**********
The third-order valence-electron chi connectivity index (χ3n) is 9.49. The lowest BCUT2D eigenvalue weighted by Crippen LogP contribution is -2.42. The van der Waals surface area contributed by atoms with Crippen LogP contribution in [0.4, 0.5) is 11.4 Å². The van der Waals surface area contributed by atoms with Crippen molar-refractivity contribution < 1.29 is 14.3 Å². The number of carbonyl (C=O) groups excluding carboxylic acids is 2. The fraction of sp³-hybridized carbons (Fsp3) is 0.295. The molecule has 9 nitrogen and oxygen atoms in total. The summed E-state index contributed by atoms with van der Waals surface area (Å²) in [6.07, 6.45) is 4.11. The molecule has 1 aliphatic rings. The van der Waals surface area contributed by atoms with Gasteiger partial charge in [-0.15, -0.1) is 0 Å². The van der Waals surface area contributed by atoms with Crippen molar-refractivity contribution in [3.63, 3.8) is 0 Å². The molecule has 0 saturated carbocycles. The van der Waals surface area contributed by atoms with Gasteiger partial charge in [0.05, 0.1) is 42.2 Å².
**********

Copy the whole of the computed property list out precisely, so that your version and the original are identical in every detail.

The third-order valence-electron chi connectivity index (χ3n) is 9.49. The lowest BCUT2D eigenvalue weighted by Crippen LogP contribution is -2.42. The van der Waals surface area contributed by atoms with Crippen LogP contribution in [0.4, 0.5) is 11.4 Å². The van der Waals surface area contributed by atoms with Crippen molar-refractivity contribution < 1.29 is 14.3 Å². The number of carbonyl (C=O) groups excluding carboxylic acids is 2. The fraction of sp³-hybridized carbons (Fsp3) is 0.295. The molecule has 9 nitrogen and oxygen atoms in total. The summed E-state index contributed by atoms with van der Waals surface area (Å²) in [6.07, 6.45) is 4.11. The molecule has 1 aliphatic rings. The van der Waals surface area contributed by atoms with Gasteiger partial charge in [-0.15, -0.1) is 0 Å². The van der Waals surface area contributed by atoms with Crippen molar-refractivity contribution in [3.63, 3.8) is 0 Å². The molecule has 0 saturated carbocycles. The van der Waals surface area contributed by atoms with Gasteiger partial charge in [0.05, 0.1) is 42.2 Å².